Clue: you're reading articles like this. (Again.)
Unfortunately, the short answer to this question is you probably won’t. However, it contains some clues too. For instance, are you experiencing problems that relate to your consumption of alcohol? Are these problems preventing you from living your life as you wish?
My experience of living with a drinking problem was that it was a bit like having two personalities.
There was the part of me that was done with booze, done with hangovers, done with pubs, and there was the part of me that could not imagine living without them.
As it began to dawn on me that alcohol was causing many of my problems, these two parts fought for ascension. The conflict I had long felt about drinking began to grow exponentially.
As I struggled to get and stay sober this only got worse. For some time, my personality felt bewilderingly split. My self-destructive tendencies were so embedded that they felt entirely natural, while the new sober part of me felt phony.
And since nobody else had told me I had an issue, it felt like I was inventing a new problem for myself. I didn’t identify as an alcoholic, but I didn’t want to drink anymore, and yet I kept drinking. What was going on?
By talking this headfuckery through with women who had experienced their own versions of it, I began to see that my experience, as unique as it felt, was in fact entirely commonplace.
The more serious I got about quitting, the harder the drink-loving part of me fought.
You don’t have a problem, it told me. You’re a nice drunk.
But if I didn’t have a problem, then why did this powerful urge to neck pints? And if I did have a problem, then surely I shouldn’t give into it?
I had entered new territory. The evidence had been there all along, but for the first time, I was disturbed by it. It felt a bit like waking up. Three and a half years sober, I’m so grateful that I did.
Before you are serious about sobriety, drinking when you have planned not to just feels like changing your mind. I was fairly casual about not-drinking in the beginning. (*And by “fairly casual about not drinking ” I mean extremely conflicted and troubled about it for about ten years.)
This is how it wears down your self-esteem. You stop being able to trust yourself. Even you know that your word means jack shit. No wonder people don’t seem to respect you!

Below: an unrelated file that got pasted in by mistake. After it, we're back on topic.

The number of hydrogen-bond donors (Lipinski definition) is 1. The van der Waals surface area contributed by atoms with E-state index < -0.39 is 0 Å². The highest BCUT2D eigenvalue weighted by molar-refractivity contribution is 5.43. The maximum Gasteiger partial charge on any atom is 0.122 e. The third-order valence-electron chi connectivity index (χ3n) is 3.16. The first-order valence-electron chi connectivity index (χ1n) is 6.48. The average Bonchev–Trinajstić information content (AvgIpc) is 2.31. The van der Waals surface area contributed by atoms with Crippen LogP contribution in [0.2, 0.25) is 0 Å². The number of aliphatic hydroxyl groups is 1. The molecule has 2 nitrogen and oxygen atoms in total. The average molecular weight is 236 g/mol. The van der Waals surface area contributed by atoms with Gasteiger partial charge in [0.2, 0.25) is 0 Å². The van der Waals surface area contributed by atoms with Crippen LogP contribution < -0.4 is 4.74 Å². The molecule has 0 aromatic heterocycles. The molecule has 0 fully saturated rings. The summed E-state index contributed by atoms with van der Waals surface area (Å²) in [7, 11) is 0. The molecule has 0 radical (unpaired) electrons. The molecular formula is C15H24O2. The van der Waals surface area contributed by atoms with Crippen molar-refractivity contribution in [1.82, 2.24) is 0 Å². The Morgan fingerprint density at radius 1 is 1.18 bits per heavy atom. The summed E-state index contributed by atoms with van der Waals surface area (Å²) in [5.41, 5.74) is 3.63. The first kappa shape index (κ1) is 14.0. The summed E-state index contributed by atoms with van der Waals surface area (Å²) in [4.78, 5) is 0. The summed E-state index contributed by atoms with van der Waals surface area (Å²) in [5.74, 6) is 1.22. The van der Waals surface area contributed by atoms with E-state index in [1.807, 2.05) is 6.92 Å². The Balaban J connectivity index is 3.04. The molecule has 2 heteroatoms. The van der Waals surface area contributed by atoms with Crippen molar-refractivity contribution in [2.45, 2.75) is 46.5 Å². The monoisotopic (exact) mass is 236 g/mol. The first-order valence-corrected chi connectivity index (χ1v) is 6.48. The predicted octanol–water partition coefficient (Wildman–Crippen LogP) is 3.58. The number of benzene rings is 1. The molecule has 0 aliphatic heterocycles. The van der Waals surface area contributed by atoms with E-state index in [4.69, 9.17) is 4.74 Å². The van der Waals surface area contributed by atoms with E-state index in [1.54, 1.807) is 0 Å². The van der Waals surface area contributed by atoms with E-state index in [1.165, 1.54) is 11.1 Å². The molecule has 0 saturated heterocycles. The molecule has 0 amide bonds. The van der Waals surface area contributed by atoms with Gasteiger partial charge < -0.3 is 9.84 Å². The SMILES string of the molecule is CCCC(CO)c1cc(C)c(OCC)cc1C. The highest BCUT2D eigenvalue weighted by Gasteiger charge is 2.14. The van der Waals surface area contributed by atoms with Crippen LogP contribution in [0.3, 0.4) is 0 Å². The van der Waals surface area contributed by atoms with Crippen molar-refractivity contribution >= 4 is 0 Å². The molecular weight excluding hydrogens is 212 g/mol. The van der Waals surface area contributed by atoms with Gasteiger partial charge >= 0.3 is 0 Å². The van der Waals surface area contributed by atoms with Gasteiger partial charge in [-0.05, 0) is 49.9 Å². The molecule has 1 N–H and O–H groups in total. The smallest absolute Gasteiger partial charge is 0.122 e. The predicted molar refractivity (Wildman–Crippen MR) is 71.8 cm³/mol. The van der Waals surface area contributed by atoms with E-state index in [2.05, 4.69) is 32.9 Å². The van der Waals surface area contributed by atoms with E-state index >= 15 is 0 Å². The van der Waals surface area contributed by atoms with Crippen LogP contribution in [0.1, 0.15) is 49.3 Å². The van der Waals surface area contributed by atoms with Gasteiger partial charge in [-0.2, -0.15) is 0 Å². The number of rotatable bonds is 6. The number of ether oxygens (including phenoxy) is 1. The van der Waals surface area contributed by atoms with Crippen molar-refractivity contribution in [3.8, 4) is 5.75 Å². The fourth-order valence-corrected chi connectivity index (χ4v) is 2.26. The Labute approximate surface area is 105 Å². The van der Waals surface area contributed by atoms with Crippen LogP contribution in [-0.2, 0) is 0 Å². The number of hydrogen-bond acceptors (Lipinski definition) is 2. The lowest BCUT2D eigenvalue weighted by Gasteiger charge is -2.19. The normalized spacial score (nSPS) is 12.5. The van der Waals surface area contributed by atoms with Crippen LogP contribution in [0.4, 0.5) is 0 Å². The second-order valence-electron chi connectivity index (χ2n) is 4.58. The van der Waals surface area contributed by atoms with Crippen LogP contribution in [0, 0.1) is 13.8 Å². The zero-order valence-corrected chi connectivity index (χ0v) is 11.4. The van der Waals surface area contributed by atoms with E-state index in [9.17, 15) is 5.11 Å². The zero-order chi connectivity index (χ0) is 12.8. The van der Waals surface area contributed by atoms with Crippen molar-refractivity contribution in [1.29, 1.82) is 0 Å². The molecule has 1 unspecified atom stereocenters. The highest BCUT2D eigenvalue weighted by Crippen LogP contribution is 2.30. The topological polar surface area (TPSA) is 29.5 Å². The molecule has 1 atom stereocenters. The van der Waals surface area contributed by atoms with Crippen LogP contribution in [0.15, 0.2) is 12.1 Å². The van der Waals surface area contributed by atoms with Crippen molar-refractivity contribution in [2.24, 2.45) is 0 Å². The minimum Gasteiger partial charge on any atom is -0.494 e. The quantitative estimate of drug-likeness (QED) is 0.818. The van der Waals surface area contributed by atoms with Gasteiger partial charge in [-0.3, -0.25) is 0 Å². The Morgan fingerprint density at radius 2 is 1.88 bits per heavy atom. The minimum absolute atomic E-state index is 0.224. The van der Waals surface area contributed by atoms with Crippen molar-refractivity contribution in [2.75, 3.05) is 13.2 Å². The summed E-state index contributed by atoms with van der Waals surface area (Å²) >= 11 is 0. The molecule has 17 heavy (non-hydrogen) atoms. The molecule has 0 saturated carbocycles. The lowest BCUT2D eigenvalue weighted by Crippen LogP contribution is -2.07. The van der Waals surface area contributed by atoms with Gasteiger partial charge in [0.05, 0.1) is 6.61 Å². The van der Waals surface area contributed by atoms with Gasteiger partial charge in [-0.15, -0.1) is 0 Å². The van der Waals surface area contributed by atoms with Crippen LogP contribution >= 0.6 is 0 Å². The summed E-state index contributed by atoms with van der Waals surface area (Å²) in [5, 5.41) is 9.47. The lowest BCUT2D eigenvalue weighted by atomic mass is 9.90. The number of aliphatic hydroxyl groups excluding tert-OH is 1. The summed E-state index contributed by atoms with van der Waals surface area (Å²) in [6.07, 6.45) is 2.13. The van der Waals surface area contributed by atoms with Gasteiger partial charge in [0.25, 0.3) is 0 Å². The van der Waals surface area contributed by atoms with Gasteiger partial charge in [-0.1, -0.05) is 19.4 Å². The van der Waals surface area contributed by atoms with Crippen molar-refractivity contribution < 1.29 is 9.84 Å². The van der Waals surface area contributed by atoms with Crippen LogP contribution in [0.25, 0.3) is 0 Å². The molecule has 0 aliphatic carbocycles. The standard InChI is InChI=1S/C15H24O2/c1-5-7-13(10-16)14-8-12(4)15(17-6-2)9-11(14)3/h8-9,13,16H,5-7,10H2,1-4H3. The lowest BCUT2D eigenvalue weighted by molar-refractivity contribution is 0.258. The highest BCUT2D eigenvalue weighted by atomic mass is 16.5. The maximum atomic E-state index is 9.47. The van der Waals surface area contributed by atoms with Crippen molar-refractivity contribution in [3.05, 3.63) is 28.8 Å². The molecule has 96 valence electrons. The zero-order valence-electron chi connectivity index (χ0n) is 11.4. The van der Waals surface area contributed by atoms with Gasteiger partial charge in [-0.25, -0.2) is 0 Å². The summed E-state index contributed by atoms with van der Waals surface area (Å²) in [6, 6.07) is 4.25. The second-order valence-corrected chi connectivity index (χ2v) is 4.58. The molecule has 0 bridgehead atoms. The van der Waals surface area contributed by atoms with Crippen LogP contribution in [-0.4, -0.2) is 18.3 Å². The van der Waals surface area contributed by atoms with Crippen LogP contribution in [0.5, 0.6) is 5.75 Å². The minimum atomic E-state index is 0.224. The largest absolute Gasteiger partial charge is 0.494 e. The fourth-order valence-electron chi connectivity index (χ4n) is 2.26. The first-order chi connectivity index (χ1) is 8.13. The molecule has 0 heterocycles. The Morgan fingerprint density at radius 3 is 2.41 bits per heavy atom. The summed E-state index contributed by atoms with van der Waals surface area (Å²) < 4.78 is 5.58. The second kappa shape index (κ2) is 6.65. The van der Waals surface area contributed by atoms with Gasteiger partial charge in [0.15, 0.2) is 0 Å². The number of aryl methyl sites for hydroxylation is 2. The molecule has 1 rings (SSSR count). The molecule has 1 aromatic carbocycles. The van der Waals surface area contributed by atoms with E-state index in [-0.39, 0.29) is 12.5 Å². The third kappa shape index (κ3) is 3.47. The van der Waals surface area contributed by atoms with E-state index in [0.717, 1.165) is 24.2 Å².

It was simply a matter of choice, and I had chosen not to drink. And this time, I meant it. Simple!
Imagine my surprise, then, when I ended up drunk again. And again. And again. What the hell was wrong with me? I began to feel out of control in a new way, and it was frightening.
As I seriously considered sobriety — or rather, as it sank in that I sincerely couldn’t moderate — my internal battle became more polarised and more painful. Sometimes it spilled out. Often in the pub. It was a confusing and lonely time.
At first, abstinence was only an experiment. I expected to return to drinking poste-haste — how could I not? But after a dozen accidental drunks, I understood I needed help if I were to have any success at all. Booze was just so delicious and so everywhere!
Temporary as I was sure it was, I joined a support group (Sober Dweebs Unite!) and so began what turned out to be a holistic process of change that actually removed my desire to drink in the first place. Naturally, this didn’t happen overnight.
But hearing how other people overcame their drinking habit gave me tips and insight about how to do the same, and it inspired me to actually want to. I saw how abstinence was not only possible but desirable. And trying to practice it allowed me to be a part of a community of people trying to live good lives, something I’d yearned for since childhood. Soon I had made friends, was feeling better and had uncovered interests long forgotten about.
In AA, they tell newcomers to look for the similarities, rather than the differences. Not because AA is a scary cult that doesn’t tolerate objection, but because if you are going to learn a different approach to life you are going to need to be open. You have to be willing to accept that your way hasn’t been working. You have to consider that you might be wrong.
Listening to the similarities is a way of helping you to engage with that other, hopeful, earnest, humble version of yourself. The one that doesn’t like all this self-destruction, that wants it to stop. That doesn’t think it knows best. That welcomes guidance.